P.S. Goldman has a talent for getting people to say things that make them look bad, as did Deborah Solomon (his predecessor in this NYT magazine column). Or could you make anybody look bad by taping them for long enough and then stringing together some of their more embarrassing statements? An interviewer could probably make me look pretty foolish in that way.

{ 5 comments }

quimby May 14, 2011 at 3:41 pm

P.S. Solomon has a talent for getting people to say things that make them look bad. Or could you make anybody look bad by taping them for long enough and then stringing together some of their more embarrassing statements?

I guess so, as Solomon no longer writes this column – the interview was conducted by Andrew Goldman.

Andrew Gelman May 14, 2011 at 3:51 pm

D’oh! OK, I fixed it.

Jay J May 14, 2011 at 4:36 pm

Not to defend Summers, but in regards to the first question you highlighted I think you may have slightly missed his point. Obviously there are plenty of bridges and roads that need fixing, but his point was that there were only so many that were “ready to go.” It takes months, if not years to get through the bureaucratic red tape to actually be able to spend money on infrastructure projects. Summers point is that there were only so many projects that had already passed through all the red tape and were on deck just waiting for funding. Those would have been the projects that would have added an immediate injection into the economy.

However, this probably won’t ease your larger frustration, which I share.

Joel May 16, 2011 at 4:34 pm

Their emphasis on “shovel-ready” projects cost them a lot of credibility, given that it led them to fund some projects of dubious value. Meanwhile, am I wrong in thinking not all the money is spent yet, anyway? Much better to have gone with the simple message of infrastructure revitalization … and then taken the year to line up projects. Hell, all the talk of trains right now suggest what could have been another way to easily drop a couple trillion.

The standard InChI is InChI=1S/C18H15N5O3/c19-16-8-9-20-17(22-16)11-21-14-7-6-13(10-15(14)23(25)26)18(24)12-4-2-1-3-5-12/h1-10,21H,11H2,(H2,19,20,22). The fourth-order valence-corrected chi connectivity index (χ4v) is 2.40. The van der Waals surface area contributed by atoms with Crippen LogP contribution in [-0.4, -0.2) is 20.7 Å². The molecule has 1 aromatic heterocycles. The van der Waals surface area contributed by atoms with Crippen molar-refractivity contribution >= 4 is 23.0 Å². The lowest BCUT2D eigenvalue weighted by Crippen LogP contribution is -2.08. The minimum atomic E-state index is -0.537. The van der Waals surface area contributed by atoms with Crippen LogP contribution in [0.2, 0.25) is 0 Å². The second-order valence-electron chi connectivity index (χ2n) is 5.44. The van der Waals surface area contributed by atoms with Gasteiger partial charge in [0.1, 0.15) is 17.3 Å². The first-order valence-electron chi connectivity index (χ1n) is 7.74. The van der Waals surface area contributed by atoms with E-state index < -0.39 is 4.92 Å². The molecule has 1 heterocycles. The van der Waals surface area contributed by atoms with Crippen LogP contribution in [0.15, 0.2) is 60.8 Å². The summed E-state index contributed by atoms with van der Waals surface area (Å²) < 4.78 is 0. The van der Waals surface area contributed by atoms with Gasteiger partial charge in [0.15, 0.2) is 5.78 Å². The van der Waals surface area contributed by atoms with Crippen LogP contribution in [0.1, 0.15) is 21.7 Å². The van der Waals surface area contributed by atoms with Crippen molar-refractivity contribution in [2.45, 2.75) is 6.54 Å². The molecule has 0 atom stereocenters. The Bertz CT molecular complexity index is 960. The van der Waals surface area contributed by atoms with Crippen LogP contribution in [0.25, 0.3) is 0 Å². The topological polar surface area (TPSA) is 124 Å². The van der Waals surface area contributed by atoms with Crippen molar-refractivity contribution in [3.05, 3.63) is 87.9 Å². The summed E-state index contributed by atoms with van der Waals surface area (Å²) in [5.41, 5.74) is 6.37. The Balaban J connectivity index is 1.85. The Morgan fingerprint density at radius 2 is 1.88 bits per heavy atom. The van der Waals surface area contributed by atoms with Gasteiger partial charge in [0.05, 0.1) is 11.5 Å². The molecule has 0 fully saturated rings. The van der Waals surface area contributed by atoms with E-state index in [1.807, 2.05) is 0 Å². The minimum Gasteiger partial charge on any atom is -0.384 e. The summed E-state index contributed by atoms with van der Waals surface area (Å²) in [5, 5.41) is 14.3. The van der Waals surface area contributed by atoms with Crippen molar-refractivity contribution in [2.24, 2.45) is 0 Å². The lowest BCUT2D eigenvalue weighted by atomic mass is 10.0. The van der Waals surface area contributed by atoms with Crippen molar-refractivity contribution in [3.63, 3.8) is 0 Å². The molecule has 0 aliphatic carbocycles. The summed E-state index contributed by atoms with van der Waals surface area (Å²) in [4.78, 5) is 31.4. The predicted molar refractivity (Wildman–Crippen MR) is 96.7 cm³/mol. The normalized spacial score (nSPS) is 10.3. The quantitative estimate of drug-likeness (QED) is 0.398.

I think Summers has single-handedly disproven the “Peter principle,” having been promoted at least *two* levels beyond his competence. So there’s a social-scientific advance for which he deserves credit …

gVOR08 May 17, 2011 at 11:29 am

The shovel ready infrastructure business was a restriction the Obama administration placed on themselves, feeling it to be politically necessary. Given general ignorance of how Keynesian stimulus works, they may have been right. Summers is accepting this self imposed restriction in his answer. “Helicopter Ben” could have literally dropped the additional money from a helicoter and it would have worked just fine. Or paid people to bury pound notes in empty beer bottles, which I believe was Keynes own version of this.